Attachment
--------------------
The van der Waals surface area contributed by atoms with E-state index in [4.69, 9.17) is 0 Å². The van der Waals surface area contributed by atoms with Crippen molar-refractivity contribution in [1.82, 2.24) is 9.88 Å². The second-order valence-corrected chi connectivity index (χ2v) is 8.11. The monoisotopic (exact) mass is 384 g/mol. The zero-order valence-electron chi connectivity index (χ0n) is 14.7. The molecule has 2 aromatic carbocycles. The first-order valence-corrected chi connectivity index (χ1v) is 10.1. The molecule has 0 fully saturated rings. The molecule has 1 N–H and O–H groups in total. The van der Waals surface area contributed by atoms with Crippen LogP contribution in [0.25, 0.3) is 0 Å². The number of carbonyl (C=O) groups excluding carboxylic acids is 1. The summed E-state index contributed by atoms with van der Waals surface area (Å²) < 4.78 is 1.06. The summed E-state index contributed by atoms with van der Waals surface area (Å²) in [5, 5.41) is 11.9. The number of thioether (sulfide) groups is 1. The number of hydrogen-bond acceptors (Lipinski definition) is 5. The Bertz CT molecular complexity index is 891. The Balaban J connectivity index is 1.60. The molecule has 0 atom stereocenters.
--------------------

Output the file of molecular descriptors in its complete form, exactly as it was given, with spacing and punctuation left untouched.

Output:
The van der Waals surface area contributed by atoms with E-state index in [4.69, 9.17) is 0 Å². The van der Waals surface area contributed by atoms with Crippen molar-refractivity contribution in [1.82, 2.24) is 9.88 Å². The second-order valence-corrected chi connectivity index (χ2v) is 8.11. The monoisotopic (exact) mass is 384 g/mol. The zero-order valence-electron chi connectivity index (χ0n) is 14.7. The molecule has 2 aromatic carbocycles. The first-order valence-corrected chi connectivity index (χ1v) is 10.1. The molecule has 0 fully saturated rings. The molecule has 1 N–H and O–H groups in total. The van der Waals surface area contributed by atoms with Crippen LogP contribution in [0.25, 0.3) is 0 Å². The number of carbonyl (C=O) groups excluding carboxylic acids is 1. The summed E-state index contributed by atoms with van der Waals surface area (Å²) < 4.78 is 1.06. The summed E-state index contributed by atoms with van der Waals surface area (Å²) in [5, 5.41) is 11.9. The number of thioether (sulfide) groups is 1. The number of hydrogen-bond acceptors (Lipinski definition) is 5. The Bertz CT molecular complexity index is 891. The Balaban J connectivity index is 1.60. The molecule has 0 atom stereocenters.